Scammers will actually grab your information and they’ll take that to the point of contacting you.

They will actually follow up with either a phone call or an email and will include pieces of what was on that card.

FOR EXAMPLE: they’re going to know you had the Pfizer vaccine, and they can represent themselves as a Pfizer representative, or from the health department, or somewhere in the email it’ll say something specific about your vaccine like there might be a danger. What that does is called social engineeringSocial Engineering Social engineering is the psychological manipulation of people into performing actions or divulging confidential information. It is used as a type of confidence trick for the purpose of information gathering, fraud, or system access, it differs from a traditional "con" in that it is often one of many steps in a more complex fraud scheme. It has also been defined as "any act that influences a person to take any action that may or may not be in their best interests.", to create a false sense of security and urgency to get you to respond.

In some cases, they are stealing all the information, helping them to commit identity theft, and even make counterfeit vaccine cards. These fake cards are helping people who aren’t vaccinated to pose as you or just simply someone that is vaccinated to gain access to travel or other benefits that being vaccinated will provide.

Counterfeit vaccination cards are already being sold online and internationally!

Fraudsters are putting a full-effort into this because this is what’s hot on people’s minds right now. They can grab that information on that card and create a complete duplicate card that has an existing black market for them right now. That is because that card in certain areas internationally will help someone gain access. Duplicate cards sell on pop-up darkweb sites for as little as $5.

Of course, there is nothing wrong with posting on social media about getting your vaccination, but don’t post the completed card, it’s safest to post a picture with one of the stickers instead.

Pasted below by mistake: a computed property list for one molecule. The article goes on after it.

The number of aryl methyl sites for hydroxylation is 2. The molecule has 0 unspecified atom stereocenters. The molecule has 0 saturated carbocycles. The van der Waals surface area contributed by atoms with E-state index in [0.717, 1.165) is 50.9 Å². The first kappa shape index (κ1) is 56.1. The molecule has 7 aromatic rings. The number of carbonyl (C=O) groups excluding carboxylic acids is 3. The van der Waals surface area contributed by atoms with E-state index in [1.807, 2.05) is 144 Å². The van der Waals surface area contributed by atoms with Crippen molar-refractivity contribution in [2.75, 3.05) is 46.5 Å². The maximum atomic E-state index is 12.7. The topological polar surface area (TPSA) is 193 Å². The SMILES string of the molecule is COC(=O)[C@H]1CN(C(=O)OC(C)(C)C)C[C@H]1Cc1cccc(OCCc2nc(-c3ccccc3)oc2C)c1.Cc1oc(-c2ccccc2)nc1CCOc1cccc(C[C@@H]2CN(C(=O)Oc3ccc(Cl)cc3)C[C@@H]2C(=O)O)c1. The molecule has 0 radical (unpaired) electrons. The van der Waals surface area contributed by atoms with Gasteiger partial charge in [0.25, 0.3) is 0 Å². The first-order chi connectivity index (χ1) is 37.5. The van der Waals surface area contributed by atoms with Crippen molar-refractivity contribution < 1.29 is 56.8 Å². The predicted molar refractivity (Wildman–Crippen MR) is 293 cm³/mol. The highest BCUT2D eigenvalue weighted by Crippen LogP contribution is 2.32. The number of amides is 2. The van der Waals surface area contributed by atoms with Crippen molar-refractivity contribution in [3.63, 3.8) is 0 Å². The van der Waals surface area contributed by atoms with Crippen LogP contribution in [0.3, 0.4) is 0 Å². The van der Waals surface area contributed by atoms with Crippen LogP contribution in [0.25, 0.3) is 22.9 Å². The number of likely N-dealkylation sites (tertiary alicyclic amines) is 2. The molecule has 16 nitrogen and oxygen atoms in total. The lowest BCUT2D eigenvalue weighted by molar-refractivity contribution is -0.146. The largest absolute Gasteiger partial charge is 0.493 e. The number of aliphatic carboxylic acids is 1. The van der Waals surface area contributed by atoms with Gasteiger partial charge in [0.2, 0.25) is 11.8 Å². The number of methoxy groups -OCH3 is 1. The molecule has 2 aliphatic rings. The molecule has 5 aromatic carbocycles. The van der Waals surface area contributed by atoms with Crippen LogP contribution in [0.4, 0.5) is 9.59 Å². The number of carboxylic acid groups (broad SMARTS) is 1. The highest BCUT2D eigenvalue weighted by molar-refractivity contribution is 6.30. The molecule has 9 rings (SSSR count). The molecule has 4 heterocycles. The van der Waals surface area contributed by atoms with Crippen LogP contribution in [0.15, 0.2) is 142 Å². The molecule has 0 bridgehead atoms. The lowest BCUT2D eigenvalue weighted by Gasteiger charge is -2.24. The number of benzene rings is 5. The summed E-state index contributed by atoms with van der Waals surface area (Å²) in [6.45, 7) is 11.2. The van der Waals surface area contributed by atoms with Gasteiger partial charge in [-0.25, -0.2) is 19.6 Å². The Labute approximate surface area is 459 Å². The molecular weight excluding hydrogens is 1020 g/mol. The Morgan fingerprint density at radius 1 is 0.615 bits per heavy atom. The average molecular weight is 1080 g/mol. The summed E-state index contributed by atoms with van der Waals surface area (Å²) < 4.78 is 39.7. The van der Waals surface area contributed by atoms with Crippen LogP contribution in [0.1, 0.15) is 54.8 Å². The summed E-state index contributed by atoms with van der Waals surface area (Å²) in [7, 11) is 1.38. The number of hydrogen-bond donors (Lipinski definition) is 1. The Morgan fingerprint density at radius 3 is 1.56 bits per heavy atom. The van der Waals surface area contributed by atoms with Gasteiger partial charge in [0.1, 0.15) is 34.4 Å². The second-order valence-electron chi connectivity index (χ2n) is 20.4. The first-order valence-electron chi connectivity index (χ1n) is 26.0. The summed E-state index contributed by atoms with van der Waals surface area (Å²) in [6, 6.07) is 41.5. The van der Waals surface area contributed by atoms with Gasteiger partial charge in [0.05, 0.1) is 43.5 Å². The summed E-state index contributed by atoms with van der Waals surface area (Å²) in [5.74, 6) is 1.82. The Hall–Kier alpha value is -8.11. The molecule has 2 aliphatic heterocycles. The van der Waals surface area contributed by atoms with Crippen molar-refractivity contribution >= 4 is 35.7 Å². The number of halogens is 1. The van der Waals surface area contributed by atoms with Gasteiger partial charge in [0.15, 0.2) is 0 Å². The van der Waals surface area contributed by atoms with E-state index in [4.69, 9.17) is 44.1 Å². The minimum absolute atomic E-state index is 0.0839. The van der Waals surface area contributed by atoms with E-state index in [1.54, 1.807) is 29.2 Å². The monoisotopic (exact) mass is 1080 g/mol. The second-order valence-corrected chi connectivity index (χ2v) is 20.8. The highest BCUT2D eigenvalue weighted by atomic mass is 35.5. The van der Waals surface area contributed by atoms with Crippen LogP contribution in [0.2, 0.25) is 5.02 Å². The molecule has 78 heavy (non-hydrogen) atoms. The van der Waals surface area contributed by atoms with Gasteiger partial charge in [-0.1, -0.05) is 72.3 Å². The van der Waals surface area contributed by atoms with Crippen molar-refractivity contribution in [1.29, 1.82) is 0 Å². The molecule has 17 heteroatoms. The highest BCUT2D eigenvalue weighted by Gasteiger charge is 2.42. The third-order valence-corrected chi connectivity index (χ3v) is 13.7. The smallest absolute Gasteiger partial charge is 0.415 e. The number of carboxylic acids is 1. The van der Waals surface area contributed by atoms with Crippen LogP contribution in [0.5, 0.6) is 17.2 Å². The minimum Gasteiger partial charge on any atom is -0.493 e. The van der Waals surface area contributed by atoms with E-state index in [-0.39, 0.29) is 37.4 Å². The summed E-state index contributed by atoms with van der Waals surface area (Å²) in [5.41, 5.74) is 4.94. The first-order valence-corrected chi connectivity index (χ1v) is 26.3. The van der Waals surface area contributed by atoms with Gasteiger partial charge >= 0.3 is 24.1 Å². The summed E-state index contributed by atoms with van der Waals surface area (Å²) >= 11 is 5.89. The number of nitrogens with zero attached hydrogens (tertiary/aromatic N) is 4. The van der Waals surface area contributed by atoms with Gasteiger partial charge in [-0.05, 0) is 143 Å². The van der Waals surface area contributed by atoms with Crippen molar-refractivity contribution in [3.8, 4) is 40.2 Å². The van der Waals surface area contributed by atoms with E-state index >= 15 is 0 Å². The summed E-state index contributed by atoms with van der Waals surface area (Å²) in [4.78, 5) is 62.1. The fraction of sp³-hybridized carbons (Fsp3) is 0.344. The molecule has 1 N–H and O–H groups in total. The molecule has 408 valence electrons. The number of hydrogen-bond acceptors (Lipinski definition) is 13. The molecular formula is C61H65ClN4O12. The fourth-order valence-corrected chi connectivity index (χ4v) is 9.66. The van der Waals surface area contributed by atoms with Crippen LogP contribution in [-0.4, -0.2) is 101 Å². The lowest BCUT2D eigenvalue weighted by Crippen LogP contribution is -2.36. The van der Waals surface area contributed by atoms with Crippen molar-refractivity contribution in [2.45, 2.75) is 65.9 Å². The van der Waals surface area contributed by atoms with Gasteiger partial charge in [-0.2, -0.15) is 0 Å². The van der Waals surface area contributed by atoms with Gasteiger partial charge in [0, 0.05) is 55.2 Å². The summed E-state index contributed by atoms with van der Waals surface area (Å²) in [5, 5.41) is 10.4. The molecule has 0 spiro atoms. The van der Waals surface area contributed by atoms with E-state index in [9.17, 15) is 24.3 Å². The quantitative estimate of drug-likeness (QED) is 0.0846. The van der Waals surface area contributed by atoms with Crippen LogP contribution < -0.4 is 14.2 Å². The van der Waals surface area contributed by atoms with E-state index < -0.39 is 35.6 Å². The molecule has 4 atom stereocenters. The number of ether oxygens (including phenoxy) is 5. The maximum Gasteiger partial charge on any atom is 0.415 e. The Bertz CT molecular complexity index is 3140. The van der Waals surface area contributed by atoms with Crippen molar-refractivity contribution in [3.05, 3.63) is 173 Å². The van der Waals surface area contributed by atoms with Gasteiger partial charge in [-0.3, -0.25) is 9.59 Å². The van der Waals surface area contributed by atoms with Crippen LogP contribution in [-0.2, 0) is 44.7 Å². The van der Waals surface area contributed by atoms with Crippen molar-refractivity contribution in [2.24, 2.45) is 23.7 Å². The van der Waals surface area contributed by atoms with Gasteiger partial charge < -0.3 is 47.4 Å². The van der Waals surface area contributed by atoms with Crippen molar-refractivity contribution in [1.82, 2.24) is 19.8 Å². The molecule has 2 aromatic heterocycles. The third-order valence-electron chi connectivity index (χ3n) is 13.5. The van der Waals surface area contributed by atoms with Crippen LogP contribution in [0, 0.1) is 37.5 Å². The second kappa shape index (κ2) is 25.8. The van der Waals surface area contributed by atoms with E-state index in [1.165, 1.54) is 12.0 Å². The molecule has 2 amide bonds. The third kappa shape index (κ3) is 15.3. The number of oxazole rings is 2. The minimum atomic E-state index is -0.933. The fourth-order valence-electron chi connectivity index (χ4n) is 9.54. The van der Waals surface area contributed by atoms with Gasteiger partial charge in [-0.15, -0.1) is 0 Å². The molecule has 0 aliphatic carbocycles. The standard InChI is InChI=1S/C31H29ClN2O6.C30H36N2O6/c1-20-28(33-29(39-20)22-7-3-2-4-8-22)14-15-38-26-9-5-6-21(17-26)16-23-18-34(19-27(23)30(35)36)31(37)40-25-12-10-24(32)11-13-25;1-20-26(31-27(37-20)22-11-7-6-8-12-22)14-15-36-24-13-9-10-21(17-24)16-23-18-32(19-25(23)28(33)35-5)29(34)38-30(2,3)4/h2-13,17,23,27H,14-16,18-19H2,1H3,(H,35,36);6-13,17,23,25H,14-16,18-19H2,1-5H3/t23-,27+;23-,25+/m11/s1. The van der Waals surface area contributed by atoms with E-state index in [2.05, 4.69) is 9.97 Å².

Since the beginning of the pandemic, fraudsters have been increasing their activity. You need to be aware of this to keep yourself and your family safe.

These criminals troll social media for information about us constantly.

Regardless of what you’re sharing on social media, spend a few minutes to make sure you know who is seeing your posts and that your privacy settings are where you want them. These settings can change on you without you knowing, so it’s important to check them regularly – at least monthly!

Don’t Show Your Card On Social Media!

Don't Expose Your Vaccination Card Online!

Remember …

  • Your vaccine card has sensitive personal information, and pictures of the card that you share online might put you at risk of identity theft.
  • The card not only contains your name and date of birth but also shows when and where you were vaccinated.
  • By posting images of this document on social media, you’re sharing sensitive data that may fall into bad hands.

Your vaccine card has sensitive personal information, and pictures you post online that feature the card might put you at risk of identity theft.

“Think of it this way — identity theft works like a puzzle, made up of pieces of personal information. You don’t want to give identity thieves the pieces they need to finish the picture,” according the Federal Trade Commission (FTCFTC The Federal Trade Commission (FTC) is an independent agency of the United States government whose principal mission is the enforcement of civil (non-criminal) U.S. antitrust law and the promotion of consumer protection. The FTC can also act as a clearinghouse for criminal reports sent to other agencies for investigation and prosecution. To learn more visit www.FTC.gov or to report fraud visit ReportFraud.FTC.gov).

The vaccination card not only has your name and date of birth, but it also shows when and where you were vaccinated. By posting images of this document on social media, you’re sharing sensitive data that may fall into bad hands.

But Wait There Is More …

You could lose HIPAA (Health Privacy) protection!